Where is Ex-US Basketball Director Jerry Colangelo Now?

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After the men’s national basketball team suffered a stunning loss to Argentina in the semifinals at the 2004 Olympics, many were stunned and called for a change. For a country that had dominated the sport for so long, winning a bronze medal didn’t seem right. So began the overhaul and the rebuild for the 2008 Olympics in China, with Jerry Colangelo at the helm.

Netflix’s ‘The Redeem Team’ chronicles the work that went into preparing for the 2008 games and how the men’s team, consisting of legends like Kobe Bryant and LeBron James, pushed for the ultimate prize. So, if you’re wondering how influential Jerry was to this team and where he might be today, we’ve got you covered.

Where is Jerry Colangelo Today?

Jerry Colangelo grew up in Chicago Heights, Illinois, in a working-class Italian-American family. He would later say that his childhood had a lasting impact on his future life. Jerry added, “I had no relationship with my father. We never played catch. He never took me to a game. Instead, he was someone I threatened to kill because of abuse to my mother. But my sense of family, hard work, and relationships were grounded in the foundation of my early years in the neighborhood.”

Image Credit: Phoenix Suns/YouTube

After a basketball playing career in college, Jerry joined the Chicago Bulls in 1966 and served as their team chief, scout, and marketing director. He pioneered a shoe deal with Converse and popularized promotional giveaways. Regarding what makes him tick, Jerry said, “I never had a true mentor . . . but I have relied upon many people who have had substantial influences on my life.”

In 1968, when Jerry was just 28-years-old, he was named the general manager of the Phoenix Suns during their inaugural season. Jerry remained with the team until 2012, donning many hats, including head coach, president, managing general partner, CEO, and chairman. Jerry won the NBA Executive of the Year four times during his time with the team. Then, in 2005, he took control of the men’s National Team Program, marking the beginning of a wildly successful era.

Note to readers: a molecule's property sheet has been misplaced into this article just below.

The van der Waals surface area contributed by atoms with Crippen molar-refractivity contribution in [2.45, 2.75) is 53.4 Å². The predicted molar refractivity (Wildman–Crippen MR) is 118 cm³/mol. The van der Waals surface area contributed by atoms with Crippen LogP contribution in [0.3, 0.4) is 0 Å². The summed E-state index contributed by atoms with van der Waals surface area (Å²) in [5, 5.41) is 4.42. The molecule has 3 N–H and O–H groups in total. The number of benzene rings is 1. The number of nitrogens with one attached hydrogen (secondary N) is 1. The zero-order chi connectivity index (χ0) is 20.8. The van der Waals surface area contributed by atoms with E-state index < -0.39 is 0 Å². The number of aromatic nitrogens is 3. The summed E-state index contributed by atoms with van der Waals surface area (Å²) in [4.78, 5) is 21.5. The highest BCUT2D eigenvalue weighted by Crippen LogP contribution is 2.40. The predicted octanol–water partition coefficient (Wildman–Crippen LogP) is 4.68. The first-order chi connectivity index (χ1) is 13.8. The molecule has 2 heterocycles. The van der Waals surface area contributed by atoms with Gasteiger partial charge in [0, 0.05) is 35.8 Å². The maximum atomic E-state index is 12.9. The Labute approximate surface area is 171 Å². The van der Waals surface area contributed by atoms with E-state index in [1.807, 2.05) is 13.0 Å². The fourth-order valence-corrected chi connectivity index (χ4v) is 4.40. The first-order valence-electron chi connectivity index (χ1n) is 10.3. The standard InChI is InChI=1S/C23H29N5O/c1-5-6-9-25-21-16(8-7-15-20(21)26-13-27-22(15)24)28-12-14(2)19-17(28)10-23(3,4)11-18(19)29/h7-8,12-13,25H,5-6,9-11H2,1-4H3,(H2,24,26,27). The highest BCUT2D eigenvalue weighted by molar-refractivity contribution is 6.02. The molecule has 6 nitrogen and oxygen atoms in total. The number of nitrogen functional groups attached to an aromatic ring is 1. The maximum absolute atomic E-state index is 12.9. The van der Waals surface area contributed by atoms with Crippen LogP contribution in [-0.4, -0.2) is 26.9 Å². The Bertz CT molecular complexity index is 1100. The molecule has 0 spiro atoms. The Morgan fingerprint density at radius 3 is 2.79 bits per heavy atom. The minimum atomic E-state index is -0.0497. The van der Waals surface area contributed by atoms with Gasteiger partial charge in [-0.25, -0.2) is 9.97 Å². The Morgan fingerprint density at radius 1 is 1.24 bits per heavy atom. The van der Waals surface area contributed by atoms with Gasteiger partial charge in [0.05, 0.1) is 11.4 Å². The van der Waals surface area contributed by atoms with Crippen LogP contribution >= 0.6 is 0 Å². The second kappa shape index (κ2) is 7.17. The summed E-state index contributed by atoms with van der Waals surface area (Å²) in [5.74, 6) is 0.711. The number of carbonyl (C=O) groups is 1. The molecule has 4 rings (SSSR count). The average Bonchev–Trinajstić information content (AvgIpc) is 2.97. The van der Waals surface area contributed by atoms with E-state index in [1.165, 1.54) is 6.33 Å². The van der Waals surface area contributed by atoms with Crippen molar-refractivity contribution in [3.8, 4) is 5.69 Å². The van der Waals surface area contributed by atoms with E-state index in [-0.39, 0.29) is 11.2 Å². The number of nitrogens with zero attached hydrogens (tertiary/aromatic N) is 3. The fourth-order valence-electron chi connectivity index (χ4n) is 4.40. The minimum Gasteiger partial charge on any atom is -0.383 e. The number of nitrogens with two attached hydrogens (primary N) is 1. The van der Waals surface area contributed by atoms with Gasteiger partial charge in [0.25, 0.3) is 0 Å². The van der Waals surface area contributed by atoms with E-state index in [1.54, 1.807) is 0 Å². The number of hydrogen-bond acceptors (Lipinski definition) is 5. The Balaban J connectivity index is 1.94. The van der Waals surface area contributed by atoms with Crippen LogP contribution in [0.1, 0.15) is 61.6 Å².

When Jerry took over, the team had not won any major competitions since 2000. So, he started the rebuild in earnest, picking players and a coach without a committee’s involvement. Jerry said, “We had gotten off the course. I was unhappy about how people looked at us as players and as Americans. I wanted to change it. We definitely had to change the culture and start over again. I felt we had lost the respect of the world basketball community. The only way to earn that back was just to show respect and to go about our business.”

Jerry picked Mike Krzyzewski, the head coach at Duke University, North Carolina, to be the national team’s coach and had players like Kobe, LeBron, Dwyane Wade, and Carmelo Anthony play for the team. With Jerry in charge, the team won the 2008 Olympics and achieved the same feat three more times. In all, the team had won seven out of the nine FIBA or FIBA Americas competitions, compiling a dominant 104-7 overall record.

Jerry’s success extended to other sports as well; he brought Major League Baseball to Arizona in 1998 with the Arizona Diamondbacks. The team won the World Series just a few years later, in 2001, stunning the defending champions, the New York Yankees. In 2015, Jerry was appointed the Chairman of Basketball Operations for the Philadelphia 76ers. While he stepped away from the role soon after, he remained as special advisor to the team’s owner.

Jerry has been inducted into the Naismith Basketball Hall of Fame and the Illinois Basketball Hall of Fame. He is a board member of several organizations and has written two books. On the personal front, Jerry has been married to Joan since 1961; they met on a blind date. The couple has four children and ten grandchildren. Jerry is a principal partner of JDM Partners LLC, a real estate development company based out of Phoenix, Arizona.

At 82, Jerry is still active and participates in charitable golf events, among other things, even after selling the Suns and controlling interest in the Diamondbacks. He said, “I’ve been blessed with good health. I’ve had some things along the way, like everyone else. Beat prostate cancer and a few other things, but today, I’m very healthy, and I have a lot of energy. My attitude has always been I’ll go as long as I can and as hard as I can until I can’t.” Furthermore, an annual basketball showcase for college students is named after him.

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